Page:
We firearms owners who aren’t fortunate enough to live in one of the southerly settlements of the American Republic like Phoenix, Austin, or, say, Charlotte Amalie, typically go into “winter training mode” when the temperatures dip below freezing and snowflakes start to fall. In the best-case scenario, “winter training mode” meaning going exclusively indoors, where one sets up in a single stall and shoots at flat paper targets between 10 and 50 yards, with rules governing how and when a firearm can be drawn from a holster, and no ability to move while shooting. In the worst-case scenario, “winter training mode” actually means sitting in an arm chair with a remote control in one hand, a beer in the other, and the closest thing to firearms or self-defense being the shotgun formation on the TV . . .
Anyone in the snowbelt who carries a firearm when they go beyond the wire needs to devote a bit of time to training to draw, present, and fire that sidearm while wearing their winter gear. From what I’ve heard, gun fights occasionally take place in cold snowy weather, too. If all of your self-defense practice has been done while wearing sartorial options appropriate to springtime in St. Thomas, you just might be up a certain creek without a paddle. Especially if you try to draw your sidearm while wearing your North Face ski jacket over an Icelandic wool sweater when things get real.
Even just practicing your a few times outside while in your cold weather gear can help you learn what does and doesn’t work. Just this weekend, for instance, I braved the freezing temps and snow flurries to go out to my preferred Pittsburgh-area outdoor range. Now, I’ve practiced in the past drawing while wearing gloves and a coat. This time, though, I happened to be wearing an old sweatshirt that I occasionally wear in the cold months, but that I’d never actually worn to a range. Good thing, too: I learned that between its floppy internal pockets, soft material, and waistband cord, trying to draw a hip-holstered pistol from under all that was a train wreck. It was even worse when trying to draw the pistol from underneath the sweatshirt AND a jacket or vest.
A lot of people are also surprised when they put on their gloves and find that gloves meant to keep your fingers warm and toasty while on ski slopes don’t necessarily fit well into the trigger guard of your .380 pocket rocket. (Best case – they won’t fit in the trigger guard at all; worst case, they’ll fit just well enough to facilitate a negligent discharge.)
My solution has been to wear an old pair of leather shooting gloves. They aren’t the warmest, but they’re better than nothing, and I know that they’ll work well while shooting, and I’ve tried them with all of my guns.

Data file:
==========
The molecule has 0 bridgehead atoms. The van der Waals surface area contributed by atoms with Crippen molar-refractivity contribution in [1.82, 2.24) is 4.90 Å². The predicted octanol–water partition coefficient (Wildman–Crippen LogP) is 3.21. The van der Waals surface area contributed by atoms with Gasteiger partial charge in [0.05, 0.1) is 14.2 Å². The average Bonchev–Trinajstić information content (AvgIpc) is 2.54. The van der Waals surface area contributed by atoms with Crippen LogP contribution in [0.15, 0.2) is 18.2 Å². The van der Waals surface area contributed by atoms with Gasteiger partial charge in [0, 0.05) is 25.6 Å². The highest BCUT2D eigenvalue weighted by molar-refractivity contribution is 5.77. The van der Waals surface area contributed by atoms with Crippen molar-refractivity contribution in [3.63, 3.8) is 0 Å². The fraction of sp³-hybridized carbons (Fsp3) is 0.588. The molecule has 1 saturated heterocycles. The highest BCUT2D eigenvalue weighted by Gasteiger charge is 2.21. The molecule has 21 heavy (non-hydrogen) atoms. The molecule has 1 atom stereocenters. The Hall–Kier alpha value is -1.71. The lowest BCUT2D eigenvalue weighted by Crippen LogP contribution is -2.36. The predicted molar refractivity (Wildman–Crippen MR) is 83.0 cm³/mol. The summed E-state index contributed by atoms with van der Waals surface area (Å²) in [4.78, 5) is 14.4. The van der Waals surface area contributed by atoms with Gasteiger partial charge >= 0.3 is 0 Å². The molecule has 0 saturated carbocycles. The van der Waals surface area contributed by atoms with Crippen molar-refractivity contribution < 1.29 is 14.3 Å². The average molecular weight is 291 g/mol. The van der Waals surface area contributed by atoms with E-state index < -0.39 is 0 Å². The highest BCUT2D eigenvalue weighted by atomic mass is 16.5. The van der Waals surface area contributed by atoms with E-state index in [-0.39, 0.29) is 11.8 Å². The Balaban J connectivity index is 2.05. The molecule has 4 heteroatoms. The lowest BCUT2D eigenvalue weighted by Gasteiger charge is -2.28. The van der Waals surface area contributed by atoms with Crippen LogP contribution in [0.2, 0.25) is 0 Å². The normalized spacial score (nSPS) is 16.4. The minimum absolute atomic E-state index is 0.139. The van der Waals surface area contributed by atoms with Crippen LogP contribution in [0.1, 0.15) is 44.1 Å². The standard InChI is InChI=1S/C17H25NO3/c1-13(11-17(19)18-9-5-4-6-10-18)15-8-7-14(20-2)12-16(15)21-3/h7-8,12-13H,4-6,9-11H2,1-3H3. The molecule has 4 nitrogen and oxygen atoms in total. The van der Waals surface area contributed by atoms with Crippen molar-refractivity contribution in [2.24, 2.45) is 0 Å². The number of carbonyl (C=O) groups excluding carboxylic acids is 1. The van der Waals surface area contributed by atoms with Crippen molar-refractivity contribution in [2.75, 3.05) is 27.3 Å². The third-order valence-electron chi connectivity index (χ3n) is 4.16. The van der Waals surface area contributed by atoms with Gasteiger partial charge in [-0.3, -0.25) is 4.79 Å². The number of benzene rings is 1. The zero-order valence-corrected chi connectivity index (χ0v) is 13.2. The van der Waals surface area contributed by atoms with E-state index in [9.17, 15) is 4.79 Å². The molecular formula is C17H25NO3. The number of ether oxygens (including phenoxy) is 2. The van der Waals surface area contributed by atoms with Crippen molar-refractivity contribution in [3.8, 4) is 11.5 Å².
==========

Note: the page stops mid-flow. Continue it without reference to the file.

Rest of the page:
Some guns are better candidates than others when it comes to gloves, too. As Massad Ayoob noted some time ago, GLOCK firearms tend to be more amenable to shooting with gloves because they’re made to spec for the Austrian army, for whom finding in cold, snowy weather is a prerequisite. Other duty-sized handguns will likely be good-to-go with gloves…but you won’t know for sure unless you get out there and try it.
My cold weather trip to the range taught me a few things. While I’m not a huge fan of carrying in a pants pocket, I found that my GLOCK 43 fits just fine in my softshell winter jacket, and is far more accessible there than it is under several layers of clothes in a hip holster. Of course, this also brings up the question of what to do with the gun when removing the coat. Discreetly transferring the pistol (and pocket holster) to an empty pants pocket or empty side holster and reversing on the way out seems to be the least bad option. I don’t like the idea of unnecessarily handling the gun, but I like the idea of leaving the gun in a coat that’s been removed even less. (I’m definitely interested to hear how others who pocket-carry in a winter coat address this question.)
If you can’t make it out of doors for some reason, at the very least, dress up in your winter clothes, unload your heater, and try some dry practice while dressed for chilly weather. It’s better than nothing. Still, though – if you’re in the snow belt, try to make the time to get out to the range when it’s frosty. It’s good to know how you and your sidearm perform in inclement weather…and practice isn’t supposed to be comfortable, after all.